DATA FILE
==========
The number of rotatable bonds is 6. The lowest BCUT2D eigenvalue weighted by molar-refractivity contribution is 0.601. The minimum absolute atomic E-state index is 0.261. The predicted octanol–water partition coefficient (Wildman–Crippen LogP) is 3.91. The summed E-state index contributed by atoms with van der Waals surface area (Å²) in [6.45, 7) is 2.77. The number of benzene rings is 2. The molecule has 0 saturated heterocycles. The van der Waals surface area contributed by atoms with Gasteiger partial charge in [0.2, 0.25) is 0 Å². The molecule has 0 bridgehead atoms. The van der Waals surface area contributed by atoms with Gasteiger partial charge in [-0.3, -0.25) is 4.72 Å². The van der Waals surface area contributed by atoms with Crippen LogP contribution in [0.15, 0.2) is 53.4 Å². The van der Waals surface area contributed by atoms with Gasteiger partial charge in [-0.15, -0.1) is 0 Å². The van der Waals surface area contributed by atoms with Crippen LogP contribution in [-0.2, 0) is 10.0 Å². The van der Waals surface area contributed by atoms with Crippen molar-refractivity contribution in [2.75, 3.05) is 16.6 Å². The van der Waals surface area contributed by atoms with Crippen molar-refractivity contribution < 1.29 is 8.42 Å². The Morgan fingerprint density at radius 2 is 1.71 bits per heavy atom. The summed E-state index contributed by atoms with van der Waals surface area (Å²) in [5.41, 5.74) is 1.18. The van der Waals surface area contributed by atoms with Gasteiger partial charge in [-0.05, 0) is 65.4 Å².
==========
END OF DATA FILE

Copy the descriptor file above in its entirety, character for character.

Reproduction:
The number of rotatable bonds is 6. The lowest BCUT2D eigenvalue weighted by molar-refractivity contribution is 0.601. The minimum absolute atomic E-state index is 0.261. The predicted octanol–water partition coefficient (Wildman–Crippen LogP) is 3.91. The summed E-state index contributed by atoms with van der Waals surface area (Å²) in [6.45, 7) is 2.77. The number of benzene rings is 2. The molecule has 0 saturated heterocycles. The van der Waals surface area contributed by atoms with Gasteiger partial charge in [0.2, 0.25) is 0 Å². The molecule has 0 bridgehead atoms. The van der Waals surface area contributed by atoms with Gasteiger partial charge in [-0.3, -0.25) is 4.72 Å². The van der Waals surface area contributed by atoms with Crippen LogP contribution in [0.15, 0.2) is 53.4 Å². The van der Waals surface area contributed by atoms with Gasteiger partial charge in [-0.15, -0.1) is 0 Å². The van der Waals surface area contributed by atoms with Crippen LogP contribution in [-0.2, 0) is 10.0 Å². The van der Waals surface area contributed by atoms with Crippen molar-refractivity contribution in [2.75, 3.05) is 16.6 Å². The van der Waals surface area contributed by atoms with Crippen molar-refractivity contribution < 1.29 is 8.42 Å². The Morgan fingerprint density at radius 2 is 1.71 bits per heavy atom. The summed E-state index contributed by atoms with van der Waals surface area (Å²) in [5.41, 5.74) is 1.18. The van der Waals surface area contributed by atoms with Gasteiger partial charge in [-0.05, 0) is 65.4 Å².